One of the movies that John Derek nudely made of his nude wife while naked was Bolero, a film that boldly steps forward, thrusts its bosoms into the viewer’s face, and says, “Look at THESE!” The plot of this movie is that Bo Derek is a sexy minx who has just graduated from boarding school and now wants to lose her virginity. “Great!” you think. “This movie will be over quickly!” BUT NO INDEED IT WILL NOT. It will not be over quickly. It will not be over ever. Do not begin watching this movie unless you are prepared to watch it until the end of time, because that is how long it lasts.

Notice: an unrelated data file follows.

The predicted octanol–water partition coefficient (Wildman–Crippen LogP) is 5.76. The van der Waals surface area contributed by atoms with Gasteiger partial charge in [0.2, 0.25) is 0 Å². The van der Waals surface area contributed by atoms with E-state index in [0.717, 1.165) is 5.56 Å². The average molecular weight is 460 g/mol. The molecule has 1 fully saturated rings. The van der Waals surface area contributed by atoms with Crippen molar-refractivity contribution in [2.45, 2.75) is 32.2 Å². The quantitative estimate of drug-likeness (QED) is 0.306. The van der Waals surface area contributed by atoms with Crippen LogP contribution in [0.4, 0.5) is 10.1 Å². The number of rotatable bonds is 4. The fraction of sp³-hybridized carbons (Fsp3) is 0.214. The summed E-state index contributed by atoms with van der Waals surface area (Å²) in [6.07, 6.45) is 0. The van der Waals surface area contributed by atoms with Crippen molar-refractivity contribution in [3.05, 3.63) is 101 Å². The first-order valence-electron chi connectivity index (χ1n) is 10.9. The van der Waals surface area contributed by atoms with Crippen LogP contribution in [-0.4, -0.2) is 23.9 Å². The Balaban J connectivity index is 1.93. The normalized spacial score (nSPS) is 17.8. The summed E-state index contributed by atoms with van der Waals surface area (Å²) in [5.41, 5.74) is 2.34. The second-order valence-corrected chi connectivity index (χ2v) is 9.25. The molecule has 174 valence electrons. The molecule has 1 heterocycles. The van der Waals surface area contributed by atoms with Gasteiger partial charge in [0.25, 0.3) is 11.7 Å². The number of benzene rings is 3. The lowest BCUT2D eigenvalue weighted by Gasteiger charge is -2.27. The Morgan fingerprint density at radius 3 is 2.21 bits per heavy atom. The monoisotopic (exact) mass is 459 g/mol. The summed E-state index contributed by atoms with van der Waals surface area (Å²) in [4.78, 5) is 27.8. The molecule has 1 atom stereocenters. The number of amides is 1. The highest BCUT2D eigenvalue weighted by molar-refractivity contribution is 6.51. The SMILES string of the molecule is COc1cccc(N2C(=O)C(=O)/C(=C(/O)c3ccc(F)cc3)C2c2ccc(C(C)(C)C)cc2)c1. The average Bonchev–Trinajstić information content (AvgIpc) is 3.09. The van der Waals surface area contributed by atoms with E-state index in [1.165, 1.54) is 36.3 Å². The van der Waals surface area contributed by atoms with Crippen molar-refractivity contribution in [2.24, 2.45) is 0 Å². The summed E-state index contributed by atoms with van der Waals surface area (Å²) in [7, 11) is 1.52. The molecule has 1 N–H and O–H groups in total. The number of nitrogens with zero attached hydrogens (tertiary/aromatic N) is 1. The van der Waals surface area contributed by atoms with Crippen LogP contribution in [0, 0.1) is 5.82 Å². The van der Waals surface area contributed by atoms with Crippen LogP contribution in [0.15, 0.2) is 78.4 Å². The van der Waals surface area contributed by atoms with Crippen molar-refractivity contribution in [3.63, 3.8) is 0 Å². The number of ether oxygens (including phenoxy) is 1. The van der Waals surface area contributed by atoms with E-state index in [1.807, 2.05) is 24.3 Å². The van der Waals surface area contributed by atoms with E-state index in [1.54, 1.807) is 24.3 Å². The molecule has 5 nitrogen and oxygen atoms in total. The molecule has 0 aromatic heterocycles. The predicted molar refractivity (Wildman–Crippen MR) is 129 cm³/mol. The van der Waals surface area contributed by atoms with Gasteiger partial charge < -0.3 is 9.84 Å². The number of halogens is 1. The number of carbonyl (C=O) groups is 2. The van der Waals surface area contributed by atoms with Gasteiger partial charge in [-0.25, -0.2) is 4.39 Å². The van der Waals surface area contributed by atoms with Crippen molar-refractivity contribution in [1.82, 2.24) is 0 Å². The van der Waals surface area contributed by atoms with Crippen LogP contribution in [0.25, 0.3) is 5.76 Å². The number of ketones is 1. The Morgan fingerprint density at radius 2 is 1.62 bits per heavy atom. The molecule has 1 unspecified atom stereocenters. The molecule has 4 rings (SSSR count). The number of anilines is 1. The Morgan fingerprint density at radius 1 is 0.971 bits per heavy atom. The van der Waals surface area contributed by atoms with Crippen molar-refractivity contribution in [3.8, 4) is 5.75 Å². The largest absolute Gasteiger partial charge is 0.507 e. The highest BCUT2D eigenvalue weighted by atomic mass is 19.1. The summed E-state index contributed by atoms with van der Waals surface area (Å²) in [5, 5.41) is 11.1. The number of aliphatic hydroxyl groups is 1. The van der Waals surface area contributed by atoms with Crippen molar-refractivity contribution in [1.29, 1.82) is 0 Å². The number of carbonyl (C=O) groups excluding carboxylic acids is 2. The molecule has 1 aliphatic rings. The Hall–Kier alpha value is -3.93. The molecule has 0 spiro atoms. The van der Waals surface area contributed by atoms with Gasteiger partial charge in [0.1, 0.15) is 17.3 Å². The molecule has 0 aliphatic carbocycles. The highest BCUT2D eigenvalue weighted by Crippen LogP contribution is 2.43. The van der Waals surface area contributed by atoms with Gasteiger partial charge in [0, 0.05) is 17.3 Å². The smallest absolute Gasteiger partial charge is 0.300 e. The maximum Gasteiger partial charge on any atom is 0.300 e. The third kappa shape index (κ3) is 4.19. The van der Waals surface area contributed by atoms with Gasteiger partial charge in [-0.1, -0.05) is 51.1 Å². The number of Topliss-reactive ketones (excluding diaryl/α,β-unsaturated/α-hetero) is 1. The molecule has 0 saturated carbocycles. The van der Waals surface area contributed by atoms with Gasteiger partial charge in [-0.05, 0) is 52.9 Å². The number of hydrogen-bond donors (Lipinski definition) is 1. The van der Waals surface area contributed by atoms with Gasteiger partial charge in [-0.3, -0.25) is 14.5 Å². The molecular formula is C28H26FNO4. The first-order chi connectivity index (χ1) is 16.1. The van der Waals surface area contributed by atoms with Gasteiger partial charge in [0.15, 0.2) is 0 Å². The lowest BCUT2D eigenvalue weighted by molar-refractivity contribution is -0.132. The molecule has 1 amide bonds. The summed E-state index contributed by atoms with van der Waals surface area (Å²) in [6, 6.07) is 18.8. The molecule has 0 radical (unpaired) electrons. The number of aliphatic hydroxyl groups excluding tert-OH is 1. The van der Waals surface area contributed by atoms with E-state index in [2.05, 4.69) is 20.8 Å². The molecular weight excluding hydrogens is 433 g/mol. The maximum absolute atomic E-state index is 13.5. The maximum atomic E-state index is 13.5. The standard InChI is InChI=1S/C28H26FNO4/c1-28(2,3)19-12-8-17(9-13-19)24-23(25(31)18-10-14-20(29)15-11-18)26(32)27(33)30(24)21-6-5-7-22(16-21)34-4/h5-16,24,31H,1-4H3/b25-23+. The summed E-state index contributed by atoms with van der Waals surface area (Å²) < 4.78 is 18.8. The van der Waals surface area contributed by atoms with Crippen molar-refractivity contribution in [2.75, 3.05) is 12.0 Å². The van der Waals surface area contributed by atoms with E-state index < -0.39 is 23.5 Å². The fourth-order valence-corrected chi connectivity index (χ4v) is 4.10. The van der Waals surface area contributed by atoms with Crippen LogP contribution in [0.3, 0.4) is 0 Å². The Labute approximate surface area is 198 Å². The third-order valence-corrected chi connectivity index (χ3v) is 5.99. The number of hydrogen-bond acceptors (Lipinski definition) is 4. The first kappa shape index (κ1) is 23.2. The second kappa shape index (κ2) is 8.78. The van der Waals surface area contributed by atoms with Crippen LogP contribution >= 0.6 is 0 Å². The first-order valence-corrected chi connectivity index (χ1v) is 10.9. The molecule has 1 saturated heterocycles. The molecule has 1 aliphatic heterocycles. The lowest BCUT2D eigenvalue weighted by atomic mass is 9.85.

Why would a sexy minx who has just graduated from boarding school and is played by Bo Derek have trouble losing her virginity? Does she live in a world populated exclusively by gay men? Is she afflicted with incurable body odor? Are her lady parts guarded by a fearsome troll who devours all who dare approach? It doesn’t matter. None of these conditions would prevent an 18-year-old blonde played by a 27-year-old Bo Derek from having sex if she wanted to. Bolero has already pushed its luck by asking us to accept Bo Derek in a role as anything other than a coma patient or a plank of wood. Suggesting that she has difficulty finding men willing to sleep with her is too much.